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November 05, 2007

Waiting for the media

The story of the Conservative party removing Mark Warner as a candidate in Toronto has been going on for almost a week now. But I'm still waiting for a reporter at some newspaper in this country to find out why it happened. They seem more interested in keeping themselves in the dark, the better to reinforce their preferred perceptions of the Conservatives. Here's the Globe last Friday:

Mark Warner, an international-trade lawyer who was elected by the riding association in Toronto Centre, says the party took issue with his participation in a local forum on income and equality. He was eventually given the green light to participate, he said, but on the condition that he remain silent throughout.

Mr. Warner said he believes he should be able to discuss issues that are pertinent to an urban downtown riding. And he doesn't believe he should have been disqualified as a candidate for saying so.

"The riding association made a choice to elect me as a candidate; the riding association was happy for me to continue as a candidate," Mr. Warner said. "If the national party wants to officiate the judgments of a local riding association, I think there are some questions there that democrats will want to discuss."

Possibly the ousted candidate is not the best qualified to explain why he was fired. And I wouldn't expect the party to fill in all the ugly details, because they don't want to be seen kicking someone when he's down (unless they're a Liberal). But sometimes reporting involves more than just phone calls to the key people; it involves turning over a few rocks and asking around. That's too much to ask of today's press, though. They're having too much fun in a fevered fantasyland of their own creation. Today's Star:
If the anti-Rae votes are split in Toronto Centre between the two parties, Rae's chances of winning are increased. But now, with Warner removed, some of that Conservative vote could drift to the NDP candidate, El-Farouk Khaki, a local immigration lawyer.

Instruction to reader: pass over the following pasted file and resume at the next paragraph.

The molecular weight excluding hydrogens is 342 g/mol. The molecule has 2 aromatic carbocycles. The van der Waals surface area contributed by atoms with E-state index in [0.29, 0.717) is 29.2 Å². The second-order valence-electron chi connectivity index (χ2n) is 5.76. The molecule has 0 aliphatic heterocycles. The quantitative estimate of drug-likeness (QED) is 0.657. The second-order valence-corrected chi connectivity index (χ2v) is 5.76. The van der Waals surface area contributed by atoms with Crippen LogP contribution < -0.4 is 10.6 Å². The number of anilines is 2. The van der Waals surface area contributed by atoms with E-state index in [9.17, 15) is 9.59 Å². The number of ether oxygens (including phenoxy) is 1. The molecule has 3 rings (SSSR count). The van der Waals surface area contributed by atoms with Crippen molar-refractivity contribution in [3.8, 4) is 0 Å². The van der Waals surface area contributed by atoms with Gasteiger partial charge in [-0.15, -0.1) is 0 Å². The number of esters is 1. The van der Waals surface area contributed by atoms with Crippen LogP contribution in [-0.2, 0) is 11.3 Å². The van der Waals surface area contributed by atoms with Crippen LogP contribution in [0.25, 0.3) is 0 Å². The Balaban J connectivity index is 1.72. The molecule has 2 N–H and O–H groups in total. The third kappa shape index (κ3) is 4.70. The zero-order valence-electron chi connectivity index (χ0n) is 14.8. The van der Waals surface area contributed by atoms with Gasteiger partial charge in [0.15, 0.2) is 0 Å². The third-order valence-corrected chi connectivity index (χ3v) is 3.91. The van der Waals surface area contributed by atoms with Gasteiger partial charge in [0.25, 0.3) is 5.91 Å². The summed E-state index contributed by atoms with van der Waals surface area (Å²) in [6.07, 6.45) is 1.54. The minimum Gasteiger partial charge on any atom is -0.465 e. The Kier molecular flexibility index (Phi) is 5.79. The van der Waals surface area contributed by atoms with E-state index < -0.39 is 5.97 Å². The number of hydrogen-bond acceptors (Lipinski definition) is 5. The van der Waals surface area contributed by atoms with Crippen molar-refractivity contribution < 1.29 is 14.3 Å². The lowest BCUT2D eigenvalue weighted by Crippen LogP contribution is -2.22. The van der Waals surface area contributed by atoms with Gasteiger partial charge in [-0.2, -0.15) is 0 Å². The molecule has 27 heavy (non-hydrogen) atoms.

Warner himself, however, doesn't believe the Conservatives want to help the NDP. In fact, Warner told the Star he believes the Conservatives actually would be happy to see Rae in the House of Commons.

"They deny it when they talk to me," Warner said about his suspicions. However, he remains convinced Rae plays into the central Conservative attack strategy against Liberal Leader Stéphane Dion.

"I think the whole campaign is Harper strong, Dion weak," Warner said. Rae in the Commons as a strong performer would make Dion look weaker, Warner argues.

Got that? Getting rid of Warner was all part of a deep, Karl Rovish plot to... make Stéphane Dion look slightly weaker than he already does! I'm starting to see why the Conservatives wanted to get rid of this guy. But I'm sure he'd be a better candidate if he took his medications...

I've been a part of a Conservative riding association for many years. Choosing the candidates is done at the riding level, but the party can veto the choice. This is good because riding associations -- especially in areas with few Tories -- can get hijacked easily by a well-organized special interest. Candidates are also scrutinized carefully for criminal records or past memberships in objectionable groups. The Conservatives are probably more thorough than other parties in their investigations, but at least they don't veto a candidate for being the wrong gender.

I'm guessing problems with Warner have been going on for some time. I have no idea what they are, but I would guess that he was making promises that he had no authority to make. Or maybe he was the source of the Conservative 'ethnic strategy' leak of last month. Who knows? Too bad I can't find out in the news.

UPDATE: I've been complaining over at the National Post blog about the press' lack of curiosity in this story.

UPDATE II: I have been advised that Mark Warner is a trade and competition lawyer, not an immigration lawyer. I stand corrected.

October 29, 2007

Modern Diplomacy

In the Star today, former diplomat Harry Sterling has some advice for Stephen Harper on the delicate art of international relations:

Leaders of governments who confuse their own personal viewpoints with those of their countries' national interests can cause unwelcome and even dangerous consequences for their fellow countrymen.
In particular, Sterling feels Harper's stubborn insistence on meeting whomever he wants is very provocative and insensitive to our Chinese friends:
Harper will meet the Dalai Lama openly with the media in attendance. The forthcoming encounter has already been criticized by the Chinese authorities as interference in China's internal affairs.

Beijing's unhappiness with Harper's meeting the Dalai Lama is thus not unexpected. Nor is China's growing displeasure with the pro-Taiwan stance of many prominent members of Harper's Conservative party.

Although Members of Parliament have as much right as anyone else to be favourably disposed towards the Dalai Lama – or Taiwan for that matter – totally ignoring the possible negative trade fallout is another matter, especially since China is now Canada's fourth-largest export market.